Rare disease linked to COVID-19 a new threat to New York children

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Children play soccer in the Metro Tech courtyard as workers make way through area. (Photo by Todd Maisel)

Fifteen New York City children, some recently diagnosed with the novel coronavirus, have been hospitalized with Kawasaki Disease — an illness often provoked by an infection that causes inflammation of the blood vessels including coronary and cerebral arteries. 

“I want to make sure that all New Yorkers are aware and we’ve put out a health alert letting healthcare providers know that if they see incidents of this new condition that we want to make sure to it’s reported immediately to our Health Department so we can identify what’s going on, how extensive it is and how to deal with it,” said Mayor Bill de Blasio during his daily coronavirus briefing on Tuesday. 

The condition is rare in children. But parents should call their doctor’s immediately if a child experiences a fever, rash, abdominal pain and vomiting — especially if their child suffers multiple symptoms.

The children suffering from illness are between the ages of two and 15 years old, according to an alert released by the New York City Health Department on Monday night. The patients were identified by the city health officials between April 29 and May 3 after being hospitalized from April 17 to May 1. 

Children with the disease usually suffer from a high fever for several days and can have very brightly colored lips and a bright red tongue, referred to as Strawberry tongue by physicians, according to Commissioner of New York City Department of Health and Mental Hygiene Dr. Oxiris Barbot who specialized in pediatrics.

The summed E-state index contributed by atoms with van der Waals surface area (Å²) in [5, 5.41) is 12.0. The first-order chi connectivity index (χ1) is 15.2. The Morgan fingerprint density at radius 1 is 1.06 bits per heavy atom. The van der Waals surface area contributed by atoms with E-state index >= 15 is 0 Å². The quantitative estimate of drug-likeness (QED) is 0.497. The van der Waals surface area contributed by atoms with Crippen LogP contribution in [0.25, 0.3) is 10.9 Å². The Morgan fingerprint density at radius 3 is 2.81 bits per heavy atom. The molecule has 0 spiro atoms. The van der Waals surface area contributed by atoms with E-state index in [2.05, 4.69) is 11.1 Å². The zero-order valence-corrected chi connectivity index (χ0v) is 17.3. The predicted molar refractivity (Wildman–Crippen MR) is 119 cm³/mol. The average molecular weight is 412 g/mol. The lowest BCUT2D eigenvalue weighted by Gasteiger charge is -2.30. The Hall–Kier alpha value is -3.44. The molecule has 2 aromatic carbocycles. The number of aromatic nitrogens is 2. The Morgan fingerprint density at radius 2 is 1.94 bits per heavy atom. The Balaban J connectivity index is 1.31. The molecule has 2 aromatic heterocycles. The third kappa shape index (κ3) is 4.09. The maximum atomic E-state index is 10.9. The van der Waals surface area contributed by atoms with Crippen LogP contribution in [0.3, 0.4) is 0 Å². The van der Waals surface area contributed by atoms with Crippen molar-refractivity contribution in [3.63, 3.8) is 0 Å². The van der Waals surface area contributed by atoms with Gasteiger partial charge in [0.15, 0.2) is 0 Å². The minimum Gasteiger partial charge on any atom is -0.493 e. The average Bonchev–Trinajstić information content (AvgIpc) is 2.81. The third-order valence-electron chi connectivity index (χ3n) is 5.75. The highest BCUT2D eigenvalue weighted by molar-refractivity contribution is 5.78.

All of the young patients suffered from fever and more than half suffered from a reported rash; abdominal pain, vomiting and diarrhea and respiratory symptoms were reported in less than half of them, according to the alert. None of the children have died. 

Even so, Dr. Barbot reminded that Kawasaki Disease may cause serious, long-term cardiac issues. 

“If the syndrome is not identified early, there can be long term consequences most commonly related to ongoing heart problems,” said Dr. Barbot on Tuesday.

The city Health Department is encouraging doctors to call the department’s provider access line 866-692-3641 to report any cases to see if this disease in an emerging trend. 

“Often times we say that outbreaks are made and broken by astute clinicians that are paying attention in clinical settings, be it in their private practice, be it in emergency department or be it in an intensive care unit,” Barbot added. 

Cases of Kawaski Disease have recently popped up in children in the United Kingdom and a very small number of cases have appeared in Philadelphia and Boston. 

“We are not sure what to make of this yet,” said Barbot. “But like we have said several times in the past, we are still learning how COVID-19 behaves.”